Biotechnology. Prosthetics. “Imagine an artificial arm that moves naturally in response to your thoughts, that allows you to feel both the outside world and your own movements, and that is as strong and graceful as an intact, biological limb.”. What are prostheses?.
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“Imagine an artificial arm that moves naturally in response to your thoughts, that allows you to feel both the outside world and your own movements, and that is as strong and graceful as an intact, biological limb.”
A United States Army soldier plays table football with two prosthetic arms
Jon Comer, professional skateboarder with a prosthetic leg.
Must be prescribed first, and then fitted.
Measuring and casting
Making the socket
Fabrication of the prosthesis
-the series of movements of the leg and foot between one touch of the heel on the ground and the next time the same heel touches.
Depend on preference, activity level, some are more flexible than others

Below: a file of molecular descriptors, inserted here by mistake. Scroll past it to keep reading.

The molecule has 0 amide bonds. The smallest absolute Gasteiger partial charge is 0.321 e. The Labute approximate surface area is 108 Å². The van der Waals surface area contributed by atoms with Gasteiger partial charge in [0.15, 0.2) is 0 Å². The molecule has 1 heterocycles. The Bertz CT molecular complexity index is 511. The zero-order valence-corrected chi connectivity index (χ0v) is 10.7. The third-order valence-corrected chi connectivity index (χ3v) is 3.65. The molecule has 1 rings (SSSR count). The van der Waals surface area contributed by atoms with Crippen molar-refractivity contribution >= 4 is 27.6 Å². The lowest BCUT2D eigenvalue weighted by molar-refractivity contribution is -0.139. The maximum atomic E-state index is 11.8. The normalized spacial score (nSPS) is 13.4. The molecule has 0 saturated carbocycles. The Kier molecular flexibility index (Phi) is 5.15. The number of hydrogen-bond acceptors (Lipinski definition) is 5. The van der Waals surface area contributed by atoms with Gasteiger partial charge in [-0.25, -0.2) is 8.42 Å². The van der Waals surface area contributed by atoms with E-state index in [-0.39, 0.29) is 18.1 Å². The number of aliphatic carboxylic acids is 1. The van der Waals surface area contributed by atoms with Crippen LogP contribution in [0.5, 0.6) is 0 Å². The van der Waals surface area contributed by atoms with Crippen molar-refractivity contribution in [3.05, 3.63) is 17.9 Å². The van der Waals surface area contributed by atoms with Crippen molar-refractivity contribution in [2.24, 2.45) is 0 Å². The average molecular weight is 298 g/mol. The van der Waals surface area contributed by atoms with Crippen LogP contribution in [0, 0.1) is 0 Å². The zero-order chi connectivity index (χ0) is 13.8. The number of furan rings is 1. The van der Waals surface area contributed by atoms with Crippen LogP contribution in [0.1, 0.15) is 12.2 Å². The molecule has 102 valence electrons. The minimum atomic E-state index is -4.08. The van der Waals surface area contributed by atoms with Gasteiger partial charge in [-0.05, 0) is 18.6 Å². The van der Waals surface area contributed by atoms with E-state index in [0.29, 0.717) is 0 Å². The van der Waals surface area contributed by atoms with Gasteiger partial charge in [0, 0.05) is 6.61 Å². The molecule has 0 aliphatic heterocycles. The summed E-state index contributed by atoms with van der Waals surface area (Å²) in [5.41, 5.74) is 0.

The Trias+ foot was modeled after the anatomical function of the human foot. It was engineered to ensure effortless, unified function. The design combines dual spring elements in the heel and forefoot. Made of carbon fiber that can support for patients who weigh up to 275 pounds.
(+) may avoid skin sores, sweating, and pain
(+) Amputees have better muscle control of the prosthetic.
(+) Amputees can wear the prosthetic for an extended period of time - with the stump and socket method this is not possible.
(+)Transfemoral amputees are more able to drive a car.
(-) cannot have large impacts on the limb, such as those experienced during jogging
Jesse Sullivan demonstrates one of his prosthetic arms by using a paint roller on the side of his house in Dayton, Tenn., July 20, 2006. His left arm is a bionic device wired directly into his brain. Sullivan lost his arms in May 2001, while working as a utility lineman.